With artisanal nuts, jam, hand-cured salami, cheese, crackers, and honey shortbread for dessert, this picnic kit has just about everything you need except the blanket (and maybe wine).
A Picnic for 6 to 8 People
When picnicking with a small crowd, you’ll think in more technical terms. For cheese and charcuterie, buy two kinds of cheese, semi-hard or semi-soft, and two salumi of varying textures. Plan to have 2 ounces of each selection per person. So that would be 12 to 16 ounces of each meat and cheese you choose. If you’re serving fruit and other sides, there’s no need for more. Crackers are easier than bread, but if you crave a crusty, hearty loaf or stick of French bread (because you’re human!), by all means bring that and feel free to rip off hunks instead of slicing.
Redcamp Outdoor Picnic Blanket, $18.99+ at Walmart
This big blanket folds up into a compact size with attached strap and is waterproof but machine washable once it gets too dirty.
Three bottles of wine and two beers per person should work. Have others bring more if they want this to be more party than picnic. That stuff is heavy. You’ll need a jar’s worth of pickles and olives. One bunch of grapes and four sliced peaches, if they’re still in season. Bring one batch of each salad recipe. The more options you have, the less you need of each one. A dozen cookies, minimum. That’s non-negotiable.
Related Reading: How to Have the Ultimate Indoor Picnic
Some of our favorite picnic gear and picnic nibbles.
Drink your wine (or whatever) in an elegant yet practical shatter-proof, food-safe, BPA-free polymer which reflects a wine’s color and projects its aromatics much like crystal. Govino can be reused and ultimately recycled. They’re light and easy for picnics. These “glasses” were the winner of the bronze IDEA award in 2012 for international design excellence, and winner of the Good Design award in 2010 by the Chicago Athenaeum Museum of Architecture and Design.Buy Now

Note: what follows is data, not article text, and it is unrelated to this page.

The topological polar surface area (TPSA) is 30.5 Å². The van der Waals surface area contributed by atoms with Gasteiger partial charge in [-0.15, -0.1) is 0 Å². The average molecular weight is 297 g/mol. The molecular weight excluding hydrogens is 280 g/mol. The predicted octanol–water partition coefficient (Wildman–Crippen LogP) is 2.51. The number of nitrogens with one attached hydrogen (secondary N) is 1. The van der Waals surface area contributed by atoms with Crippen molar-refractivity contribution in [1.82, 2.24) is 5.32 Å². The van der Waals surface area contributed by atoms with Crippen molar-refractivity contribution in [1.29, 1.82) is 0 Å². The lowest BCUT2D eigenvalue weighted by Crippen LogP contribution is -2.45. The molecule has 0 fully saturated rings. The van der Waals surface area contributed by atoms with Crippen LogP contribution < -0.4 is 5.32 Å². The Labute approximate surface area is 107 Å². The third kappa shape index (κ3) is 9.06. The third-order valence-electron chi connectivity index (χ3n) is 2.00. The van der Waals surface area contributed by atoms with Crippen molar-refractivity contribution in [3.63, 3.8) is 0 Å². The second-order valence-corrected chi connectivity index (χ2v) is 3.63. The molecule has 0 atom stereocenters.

Plymouth Cheese Original Cheddar is based on a recipe that’s close to what early settlers ate (having brought it over from England) and is said to have been a favorite style of Julia Child. Made from artisanal raw cows’ milk in Vermont and aged over one year, this cheese has a sharp, rich flavor that pairs perfectly with sweet fruit, salty cured meats, toasty nuts, bread or crackers, and olives.Buy Now
Floral, nutty, sweet, and earthy: The finest ham on the globe doesn’t come cheap or easily. The Pata Negra pigs of Spain forage solely on acorns that fall from oak and cork trees, which results in the most flavorful pork marbled with fat so tender it melts in your mouth. See what the fuss is about with two ounces of Fermin’s best Iberico Jamon at your picnic for two.Buy Now
These crisp crackers based on oats and flavored with lemon and rosemary go beautifully with soft and semi-soft cheeses, spreads, and salumi. They’re perfect for a picnic.Buy Now
This bamboo cutting board was designed to be the ideal vehicle for both cutting and serving cheeses and meats on your picnic blanket. It has a slide-out drawer that holds four cheese knives/serving utensils, and a groove around the edge of the board big enough to hold crackers, grapes, and other accouterments in place, with a raised center surface area where you can cut and arrange the cheese itself.Buy Now